Click Here for the Australian Wool Report Prices in US Dollars Per Pound.
Administration Supports Supply Chain
As part of the inaugural meeting of the White House Council on Supply Chain Resilience, President Biden and U.S. Department of Agriculture Secretary Tom Vilsack announced this week that USDA is making investments that will strengthen American food and agriculture supply chains, expand markets for agricultural producers, and lower food costs.
The announcement was made as part of the inaugural meeting of the new White House Council on Supply Chain Resilience, which is part of President Biden’s agenda to lower costs for American families and increase investment in America’s supply chains critical to economic and national security. Today’s funding builds on prior investments made by USDA under President Biden’s Investing in America agenda to increase competition and lower costs by enhancing independent meat and poultry and other diversified food processing capacity, strengthening local and regional food systems, and expanding domestic, innovative fertilizer production.
USDA is making investments in 185 projects worth nearly $196 million to create new and better market opportunities for producers and entrepreneurs. Among the projects funded are two with ties to the American sheep industry: $72,150 to Elly’s Acres Farm in New York and $41,880 to Fibershed.
The Elly’s Acres grant “will be used to provide working capital for Elly’s Acres Farm, LLC, a family run sheep farm located in Jamesville, New York. Elly’s Acres specializes in pasture raised, grass fed, hormone and antibiotic free lamb, and wool products. Project funds will be used to expand its locally produced lamb line.”
The Fibershed grant “will be used to pay for value-added planning to process and tan sheep hides and assess the feasibility of the development of a mid-tier value chain for an eco-tanned hide supply chain that will deliver additional value to participating ranchers.”
USDA Makes Change to Disaster Assistance Programs
The U.S. Department of Agriculture has waived certain notice of loss requirements for 2023 for the Emergency Assistance for Livestock, Honeybees, and Farm-raised Fish and Livestock Indemnity Program.
In an effort to streamline assistance to support access to critical 2023 natural disaster recovery assistance, USDA’s Farm Service Agency is waiving the requirement to submit ELAP or LIP notices of loss within a pre-determined number of days for 2023. Instead, producers have the flexibility to submit 2023 notices of loss as soon as possible – once losses are realized – following a natural disaster event or no later than the established annual program application for payment deadlines for each program. FSA county committees are also being asked to re-evaluate 2023 ELAP and LIP late-filed notices of loss to determine if the waiver applies.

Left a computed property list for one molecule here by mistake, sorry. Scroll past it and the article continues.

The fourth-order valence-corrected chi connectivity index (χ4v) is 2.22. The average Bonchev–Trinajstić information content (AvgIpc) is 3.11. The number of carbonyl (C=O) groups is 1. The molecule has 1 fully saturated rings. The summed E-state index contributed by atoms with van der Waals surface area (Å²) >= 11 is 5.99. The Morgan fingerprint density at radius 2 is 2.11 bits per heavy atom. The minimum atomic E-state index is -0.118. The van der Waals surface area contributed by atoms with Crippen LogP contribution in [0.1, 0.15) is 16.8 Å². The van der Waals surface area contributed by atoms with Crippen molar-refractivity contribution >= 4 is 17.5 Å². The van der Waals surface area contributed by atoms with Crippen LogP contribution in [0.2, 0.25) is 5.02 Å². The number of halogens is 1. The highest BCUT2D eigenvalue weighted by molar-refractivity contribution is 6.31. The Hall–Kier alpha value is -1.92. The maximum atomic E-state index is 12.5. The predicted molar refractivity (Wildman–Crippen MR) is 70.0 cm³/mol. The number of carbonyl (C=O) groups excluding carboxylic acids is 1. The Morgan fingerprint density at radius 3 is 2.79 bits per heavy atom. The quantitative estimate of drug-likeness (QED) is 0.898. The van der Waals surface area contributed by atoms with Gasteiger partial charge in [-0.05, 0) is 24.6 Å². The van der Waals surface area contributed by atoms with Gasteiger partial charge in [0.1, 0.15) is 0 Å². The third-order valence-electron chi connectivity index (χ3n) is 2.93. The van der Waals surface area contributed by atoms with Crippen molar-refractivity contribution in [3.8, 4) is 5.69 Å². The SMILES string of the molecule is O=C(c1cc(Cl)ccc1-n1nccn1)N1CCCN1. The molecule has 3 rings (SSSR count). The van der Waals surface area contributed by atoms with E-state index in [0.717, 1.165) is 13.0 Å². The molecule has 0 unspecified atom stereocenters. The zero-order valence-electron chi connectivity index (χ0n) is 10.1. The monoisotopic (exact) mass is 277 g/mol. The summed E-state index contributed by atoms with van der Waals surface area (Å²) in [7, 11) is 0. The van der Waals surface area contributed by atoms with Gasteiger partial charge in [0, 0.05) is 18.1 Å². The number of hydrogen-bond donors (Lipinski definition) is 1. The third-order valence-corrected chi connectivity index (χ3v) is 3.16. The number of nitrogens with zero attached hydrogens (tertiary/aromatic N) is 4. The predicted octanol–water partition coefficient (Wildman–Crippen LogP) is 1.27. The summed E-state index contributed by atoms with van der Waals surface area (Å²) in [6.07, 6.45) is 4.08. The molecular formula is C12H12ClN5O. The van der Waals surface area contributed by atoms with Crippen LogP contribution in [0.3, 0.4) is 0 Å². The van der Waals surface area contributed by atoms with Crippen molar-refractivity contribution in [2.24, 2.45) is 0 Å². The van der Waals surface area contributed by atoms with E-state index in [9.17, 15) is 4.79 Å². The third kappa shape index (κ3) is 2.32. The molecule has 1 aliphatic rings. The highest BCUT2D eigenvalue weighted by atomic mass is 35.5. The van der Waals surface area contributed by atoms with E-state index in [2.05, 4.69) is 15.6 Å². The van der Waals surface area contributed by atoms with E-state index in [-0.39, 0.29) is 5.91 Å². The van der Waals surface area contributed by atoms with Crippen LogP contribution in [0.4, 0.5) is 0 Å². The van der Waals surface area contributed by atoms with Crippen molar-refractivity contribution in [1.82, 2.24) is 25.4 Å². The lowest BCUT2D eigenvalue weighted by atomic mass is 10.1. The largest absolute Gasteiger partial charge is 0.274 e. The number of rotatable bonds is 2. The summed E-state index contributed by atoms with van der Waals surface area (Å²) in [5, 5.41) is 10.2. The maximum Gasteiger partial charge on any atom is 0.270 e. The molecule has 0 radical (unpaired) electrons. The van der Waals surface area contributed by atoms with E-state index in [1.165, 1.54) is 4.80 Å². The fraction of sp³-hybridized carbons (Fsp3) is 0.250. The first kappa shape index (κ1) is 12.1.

The improvements to ELAP and LIP build on others made since 2021. This includes ELAP benefits for above normal costs for hauling feed and water to livestock and transporting livestock to other grazing acres during a qualifying drought. FSA also expanded eligible livestock under ELAP, LIP and the Livestock Forage Disaster Assistance Program, and increased the LIP payment rate for beef, beefalo, bison and dairy animals less than 250 pounds and most recently beef calves over 800 pounds.
On farmers.gov, the Disaster Assistance Discovery Tool, Disaster-at-a-Glance fact sheet and Loan Assistance Tool can help producers and landowners determine disaster protection and recovery program or loan options. For more information about FSA programs, contact your local USDA Service Center.
Click Here for more information.
USDA Opens Applications for RAPP
Agriculture Secretary Tom Vilsack announced this week the Notice of Funding Opportunity for the first tranche of funding under the U.S. Department of Agriculture’s new Regional Agricultural Promotion Program. USDA is providing up to $300 million in funding in its first year to support eligible projects that enable exporters to break into new markets and increase market share in growth markets.